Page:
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MB190D 12-05-2005 07:36 PM

Testing pressure-switches on AC?
 
I'm slowly gathering all the remaining parts needed for my AC-project (boy did that take a whole lot longer than expected!), but I'm wondering whether there is a way to test the pressure-switches on the dryer before I put everything together?

Matt L 12-06-2005 01:52 PM

You don't say whether you intend to run CFC12 or HFC134a in your system. It matters.

CFC12 systems only need one switch, to prevent the compressor from starting if you are low on refridgerant. Some systems use a switch on the low-pressure line which also cycles the compressor, but I don't think yours is one.

HFC134a systems are required to have a high-pressure cutout switch, which will not be a stock item for a system originally speced with CFC12. But don't worry, if you buy a replacement low-pressure switch for your dryer (which is on the high-pressure line), it will also incorporate a high-presure cutout switch.

If you intend to run CFC12 and merely want to test the low-pressure cutout, just check its conductivity at ambient pressure (should be infinite resistance), and slowly increase the pressure until it conducts. Should be about 30 psig or so.

Testing whether the switch will hold pressure while in use, or whether the HFC134a high-pressure cutout works is much harder for those of us who lack 300+ psi air compressors.

Note that there's only one pressure switch on the dryer. The other device is a temperature sensor, to turn on the auxiliary fan.

MB190D 12-06-2005 04:07 PM

Hi Matt, thanks a lot for your reply! Hm, at least I got something else to think about - the system is from a '91, but I believe that was the year Mercedes changed from CFC12 to HFC134a? I really have no idea as to what was in it originally, but as far as I know I cannot get CFC12 around here anymore, so I guess I will be running HFC134a.

On the dryer that came with the system, there are two sensors, both of which I was under the impression were pressure switches due to the German wiring diagrams (Both are referred to as 'Druckshalter'). One is set to control the fan and the other one to engage/disengage the compressor like you say. Is there any way to find out whether the pressure switch already present is a low-pressure only, or high/low-pressure switch?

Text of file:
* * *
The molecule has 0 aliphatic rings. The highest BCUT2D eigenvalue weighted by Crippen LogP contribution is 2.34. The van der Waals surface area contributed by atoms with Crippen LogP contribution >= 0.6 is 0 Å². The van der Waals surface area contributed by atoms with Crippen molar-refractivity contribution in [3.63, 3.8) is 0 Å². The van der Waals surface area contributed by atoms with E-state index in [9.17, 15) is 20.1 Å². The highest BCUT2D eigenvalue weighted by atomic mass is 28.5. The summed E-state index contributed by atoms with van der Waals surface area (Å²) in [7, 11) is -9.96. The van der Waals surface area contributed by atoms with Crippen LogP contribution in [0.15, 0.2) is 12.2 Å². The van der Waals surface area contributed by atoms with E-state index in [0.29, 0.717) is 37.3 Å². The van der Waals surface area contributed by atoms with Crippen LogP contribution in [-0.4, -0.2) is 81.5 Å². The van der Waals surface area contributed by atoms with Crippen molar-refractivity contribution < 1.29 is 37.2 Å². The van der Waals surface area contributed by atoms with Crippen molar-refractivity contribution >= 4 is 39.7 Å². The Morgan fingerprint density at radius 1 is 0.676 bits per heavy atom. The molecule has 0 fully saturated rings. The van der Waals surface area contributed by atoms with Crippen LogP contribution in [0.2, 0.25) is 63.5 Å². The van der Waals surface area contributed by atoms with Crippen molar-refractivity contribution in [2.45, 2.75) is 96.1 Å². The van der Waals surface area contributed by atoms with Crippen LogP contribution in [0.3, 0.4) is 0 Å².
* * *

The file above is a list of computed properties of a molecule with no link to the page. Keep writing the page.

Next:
Hm, I might be able to plug one side of the (old and useless) dryer and connect our compressor to the other side - if I'm lucky it should create enough pressure to find out whether it works or not :)

Matt L 12-06-2005 05:16 PM

I don't recall the part number being printed on the dead high-side pressure switch on the '83 around here, and the replacement for CFC12 or HFC134a looked identical. If it were me, and I were unsure or couldn't test the switch, I'd just get a new one. They're not terribly expensive. You may not need the high-pressure cutout in your jurisdiction, but it's a good idea as it can prevent loss of refridgerant.

The "Druck" in the name would refer to pressure, but there is no need for two pressure switches in the same line. If one of them does run the fan, it's the temperature switch.

Your low-pressure cut-out does not cycle the compressor as in some designs. It merely prevents the compressor from starting if there is insufficient refridgerant and thus possibly insufficient lubrication for the compressor. Once the compressor starts, the switch will stay closed. A cycling switch would need to be on the low-pressure line to do anything.

If you use your car's compressor to test the switches, be sure to let it have some lubrication.

MB190D 12-06-2005 07:09 PM

Thanks again! The sensors I was referring to on the dryer, are on both the line in and out, but I presume one of them "measures" the temperature by pressure then?

I think I will follow your advice and just replace it in any case - it will surely be cheaper than to find out that it is defect AFTER having the system recharged :)

Thanks a lot!


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